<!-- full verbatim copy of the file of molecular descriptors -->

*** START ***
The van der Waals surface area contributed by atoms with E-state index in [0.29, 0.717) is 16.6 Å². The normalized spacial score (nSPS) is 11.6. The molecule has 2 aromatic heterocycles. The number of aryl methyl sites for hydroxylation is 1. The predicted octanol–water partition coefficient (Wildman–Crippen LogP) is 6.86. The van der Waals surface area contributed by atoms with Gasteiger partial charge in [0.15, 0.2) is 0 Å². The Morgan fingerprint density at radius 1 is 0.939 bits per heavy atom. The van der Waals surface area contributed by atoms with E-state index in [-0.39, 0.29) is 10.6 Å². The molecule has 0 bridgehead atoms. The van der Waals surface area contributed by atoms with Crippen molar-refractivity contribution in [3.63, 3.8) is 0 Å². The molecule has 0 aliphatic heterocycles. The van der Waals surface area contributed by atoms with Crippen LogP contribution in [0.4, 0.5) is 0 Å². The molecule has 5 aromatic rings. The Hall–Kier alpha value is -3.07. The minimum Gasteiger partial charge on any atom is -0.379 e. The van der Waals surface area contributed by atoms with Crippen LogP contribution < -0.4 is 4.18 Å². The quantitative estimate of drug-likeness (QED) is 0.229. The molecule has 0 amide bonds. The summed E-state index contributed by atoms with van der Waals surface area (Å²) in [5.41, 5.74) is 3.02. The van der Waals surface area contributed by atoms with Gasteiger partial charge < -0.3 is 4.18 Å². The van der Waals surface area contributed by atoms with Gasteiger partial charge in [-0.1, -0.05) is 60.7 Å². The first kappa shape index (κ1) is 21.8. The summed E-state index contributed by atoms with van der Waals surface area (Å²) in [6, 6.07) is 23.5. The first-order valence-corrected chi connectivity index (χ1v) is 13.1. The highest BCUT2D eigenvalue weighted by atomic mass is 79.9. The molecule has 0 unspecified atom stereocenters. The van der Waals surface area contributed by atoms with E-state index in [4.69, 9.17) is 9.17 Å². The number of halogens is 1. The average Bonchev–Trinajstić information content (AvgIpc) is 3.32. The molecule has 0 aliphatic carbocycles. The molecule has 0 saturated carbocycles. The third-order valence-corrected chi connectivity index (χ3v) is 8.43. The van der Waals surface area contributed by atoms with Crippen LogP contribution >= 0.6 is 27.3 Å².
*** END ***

The van der Waals surface area contributed by atoms with E-state index in [0.29, 0.717) is 16.6 Å². The normalized spacial score (nSPS) is 11.6. The molecule has 2 aromatic heterocycles. The number of aryl methyl sites for hydroxylation is 1. The predicted octanol–water partition coefficient (Wildman–Crippen LogP) is 6.86. The van der Waals surface area contributed by atoms with Gasteiger partial charge in [0.15, 0.2) is 0 Å². The Morgan fingerprint density at radius 1 is 0.939 bits per heavy atom. The van der Waals surface area contributed by atoms with E-state index in [-0.39, 0.29) is 10.6 Å². The molecule has 0 bridgehead atoms. The van der Waals surface area contributed by atoms with Crippen molar-refractivity contribution in [3.63, 3.8) is 0 Å². The molecule has 0 aliphatic heterocycles. The van der Waals surface area contributed by atoms with Crippen LogP contribution in [0.4, 0.5) is 0 Å². The molecule has 5 aromatic rings. The Hall–Kier alpha value is -3.07. The minimum Gasteiger partial charge on any atom is -0.379 e. The van der Waals surface area contributed by atoms with Crippen LogP contribution < -0.4 is 4.18 Å². The quantitative estimate of drug-likeness (QED) is 0.229. The molecule has 0 amide bonds. The summed E-state index contributed by atoms with van der Waals surface area (Å²) in [5.41, 5.74) is 3.02. The van der Waals surface area contributed by atoms with Gasteiger partial charge < -0.3 is 4.18 Å². The van der Waals surface area contributed by atoms with Gasteiger partial charge in [-0.1, -0.05) is 60.7 Å². The first kappa shape index (κ1) is 21.8. The summed E-state index contributed by atoms with van der Waals surface area (Å²) in [6, 6.07) is 23.5. The first-order valence-corrected chi connectivity index (χ1v) is 13.1. The highest BCUT2D eigenvalue weighted by atomic mass is 79.9. The molecule has 0 unspecified atom stereocenters. The van der Waals surface area contributed by atoms with E-state index in [4.69, 9.17) is 9.17 Å². The number of halogens is 1. The average Bonchev–Trinajstić information content (AvgIpc) is 3.32. The molecule has 0 aliphatic carbocycles. The molecule has 0 saturated carbocycles. The third-order valence-corrected chi connectivity index (χ3v) is 8.43. The van der Waals surface area contributed by atoms with Crippen LogP contribution >= 0.6 is 27.3 Å².